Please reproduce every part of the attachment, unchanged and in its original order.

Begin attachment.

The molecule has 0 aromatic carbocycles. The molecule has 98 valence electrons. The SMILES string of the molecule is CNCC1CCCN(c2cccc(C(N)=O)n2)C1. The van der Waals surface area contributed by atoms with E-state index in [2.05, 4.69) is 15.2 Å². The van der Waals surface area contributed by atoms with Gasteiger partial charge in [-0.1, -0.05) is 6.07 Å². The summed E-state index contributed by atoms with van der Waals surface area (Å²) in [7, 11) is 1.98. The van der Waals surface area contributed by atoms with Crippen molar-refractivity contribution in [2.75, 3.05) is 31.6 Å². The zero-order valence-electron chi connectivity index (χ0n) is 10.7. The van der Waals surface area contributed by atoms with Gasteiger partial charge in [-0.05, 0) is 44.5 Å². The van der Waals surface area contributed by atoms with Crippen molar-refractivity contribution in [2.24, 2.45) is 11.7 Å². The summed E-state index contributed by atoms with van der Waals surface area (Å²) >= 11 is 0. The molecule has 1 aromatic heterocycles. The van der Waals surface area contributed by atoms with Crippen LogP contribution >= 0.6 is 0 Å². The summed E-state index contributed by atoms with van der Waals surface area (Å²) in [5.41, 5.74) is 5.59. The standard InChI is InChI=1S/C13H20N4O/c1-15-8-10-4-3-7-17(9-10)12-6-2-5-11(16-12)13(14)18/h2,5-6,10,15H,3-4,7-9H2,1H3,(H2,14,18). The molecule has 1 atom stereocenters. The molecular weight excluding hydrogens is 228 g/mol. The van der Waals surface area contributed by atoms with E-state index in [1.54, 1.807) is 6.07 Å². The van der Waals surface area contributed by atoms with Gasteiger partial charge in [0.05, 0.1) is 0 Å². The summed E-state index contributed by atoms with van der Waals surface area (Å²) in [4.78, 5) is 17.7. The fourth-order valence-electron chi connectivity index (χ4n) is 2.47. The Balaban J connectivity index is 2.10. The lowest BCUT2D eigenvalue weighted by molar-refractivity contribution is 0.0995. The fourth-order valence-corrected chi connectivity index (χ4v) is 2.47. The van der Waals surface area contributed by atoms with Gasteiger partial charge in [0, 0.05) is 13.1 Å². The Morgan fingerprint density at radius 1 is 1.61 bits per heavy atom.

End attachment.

The molecule has 0 aromatic carbocycles. The molecule has 98 valence electrons. The SMILES string of the molecule is CNCC1CCCN(c2cccc(C(N)=O)n2)C1. The van der Waals surface area contributed by atoms with E-state index in [2.05, 4.69) is 15.2 Å². The van der Waals surface area contributed by atoms with Gasteiger partial charge in [-0.1, -0.05) is 6.07 Å². The summed E-state index contributed by atoms with van der Waals surface area (Å²) in [7, 11) is 1.98. The van der Waals surface area contributed by atoms with Crippen molar-refractivity contribution in [2.75, 3.05) is 31.6 Å². The zero-order valence-electron chi connectivity index (χ0n) is 10.7. The van der Waals surface area contributed by atoms with Gasteiger partial charge in [-0.05, 0) is 44.5 Å². The van der Waals surface area contributed by atoms with Crippen molar-refractivity contribution in [2.24, 2.45) is 11.7 Å². The summed E-state index contributed by atoms with van der Waals surface area (Å²) >= 11 is 0. The molecule has 1 aromatic heterocycles. The van der Waals surface area contributed by atoms with Crippen LogP contribution >= 0.6 is 0 Å². The summed E-state index contributed by atoms with van der Waals surface area (Å²) in [5.41, 5.74) is 5.59. The standard InChI is InChI=1S/C13H20N4O/c1-15-8-10-4-3-7-17(9-10)12-6-2-5-11(16-12)13(14)18/h2,5-6,10,15H,3-4,7-9H2,1H3,(H2,14,18). The molecule has 1 atom stereocenters. The molecular weight excluding hydrogens is 228 g/mol. The van der Waals surface area contributed by atoms with E-state index in [1.54, 1.807) is 6.07 Å². The van der Waals surface area contributed by atoms with Gasteiger partial charge in [0.05, 0.1) is 0 Å². The summed E-state index contributed by atoms with van der Waals surface area (Å²) in [4.78, 5) is 17.7. The fourth-order valence-electron chi connectivity index (χ4n) is 2.47. The Balaban J connectivity index is 2.10. The lowest BCUT2D eigenvalue weighted by molar-refractivity contribution is 0.0995. The fourth-order valence-corrected chi connectivity index (χ4v) is 2.47. The van der Waals surface area contributed by atoms with Gasteiger partial charge in [0, 0.05) is 13.1 Å². The Morgan fingerprint density at radius 1 is 1.61 bits per heavy atom.